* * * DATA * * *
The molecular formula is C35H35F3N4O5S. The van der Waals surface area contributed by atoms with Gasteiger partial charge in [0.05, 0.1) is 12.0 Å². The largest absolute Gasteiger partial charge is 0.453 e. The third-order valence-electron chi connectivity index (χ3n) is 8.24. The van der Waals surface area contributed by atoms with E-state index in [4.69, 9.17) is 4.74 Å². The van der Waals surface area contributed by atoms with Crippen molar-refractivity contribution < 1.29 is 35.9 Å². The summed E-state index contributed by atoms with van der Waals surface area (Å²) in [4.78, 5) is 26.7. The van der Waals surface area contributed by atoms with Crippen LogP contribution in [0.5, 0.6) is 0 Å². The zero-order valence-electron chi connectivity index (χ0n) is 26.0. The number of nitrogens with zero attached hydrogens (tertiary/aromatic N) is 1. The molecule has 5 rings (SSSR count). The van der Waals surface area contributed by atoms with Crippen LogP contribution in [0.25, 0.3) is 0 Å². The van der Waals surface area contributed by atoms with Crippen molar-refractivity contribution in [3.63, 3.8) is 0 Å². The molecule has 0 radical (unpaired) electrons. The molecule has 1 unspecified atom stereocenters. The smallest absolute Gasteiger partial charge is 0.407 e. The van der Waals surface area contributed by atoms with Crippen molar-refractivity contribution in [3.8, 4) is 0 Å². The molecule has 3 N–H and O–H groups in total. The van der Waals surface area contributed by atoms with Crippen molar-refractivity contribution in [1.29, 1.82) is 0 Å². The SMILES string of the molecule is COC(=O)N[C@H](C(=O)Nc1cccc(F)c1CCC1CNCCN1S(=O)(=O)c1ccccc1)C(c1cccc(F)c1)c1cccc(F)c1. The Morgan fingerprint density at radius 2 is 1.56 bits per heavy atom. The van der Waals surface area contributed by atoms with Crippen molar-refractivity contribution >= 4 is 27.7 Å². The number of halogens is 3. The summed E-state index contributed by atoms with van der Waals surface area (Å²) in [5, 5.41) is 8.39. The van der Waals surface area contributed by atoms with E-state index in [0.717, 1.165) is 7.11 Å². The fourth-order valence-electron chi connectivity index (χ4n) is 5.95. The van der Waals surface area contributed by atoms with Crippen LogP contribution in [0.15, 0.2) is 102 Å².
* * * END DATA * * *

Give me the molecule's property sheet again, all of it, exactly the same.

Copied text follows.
The molecular formula is C35H35F3N4O5S. The van der Waals surface area contributed by atoms with Gasteiger partial charge in [0.05, 0.1) is 12.0 Å². The largest absolute Gasteiger partial charge is 0.453 e. The third-order valence-electron chi connectivity index (χ3n) is 8.24. The van der Waals surface area contributed by atoms with E-state index in [4.69, 9.17) is 4.74 Å². The van der Waals surface area contributed by atoms with Crippen molar-refractivity contribution < 1.29 is 35.9 Å². The summed E-state index contributed by atoms with van der Waals surface area (Å²) in [4.78, 5) is 26.7. The van der Waals surface area contributed by atoms with Crippen LogP contribution in [0.5, 0.6) is 0 Å². The zero-order valence-electron chi connectivity index (χ0n) is 26.0. The number of nitrogens with zero attached hydrogens (tertiary/aromatic N) is 1. The molecule has 5 rings (SSSR count). The van der Waals surface area contributed by atoms with Crippen LogP contribution in [0.25, 0.3) is 0 Å². The van der Waals surface area contributed by atoms with Crippen molar-refractivity contribution in [3.63, 3.8) is 0 Å². The molecule has 0 radical (unpaired) electrons. The molecule has 1 unspecified atom stereocenters. The smallest absolute Gasteiger partial charge is 0.407 e. The van der Waals surface area contributed by atoms with Crippen molar-refractivity contribution in [3.8, 4) is 0 Å². The molecule has 3 N–H and O–H groups in total. The van der Waals surface area contributed by atoms with Crippen molar-refractivity contribution in [1.29, 1.82) is 0 Å². The SMILES string of the molecule is COC(=O)N[C@H](C(=O)Nc1cccc(F)c1CCC1CNCCN1S(=O)(=O)c1ccccc1)C(c1cccc(F)c1)c1cccc(F)c1. The Morgan fingerprint density at radius 2 is 1.56 bits per heavy atom. The van der Waals surface area contributed by atoms with Crippen molar-refractivity contribution >= 4 is 27.7 Å². The number of halogens is 3. The summed E-state index contributed by atoms with van der Waals surface area (Å²) in [5, 5.41) is 8.39. The van der Waals surface area contributed by atoms with E-state index in [0.717, 1.165) is 7.11 Å². The fourth-order valence-electron chi connectivity index (χ4n) is 5.95. The van der Waals surface area contributed by atoms with Crippen LogP contribution in [0.15, 0.2) is 102 Å².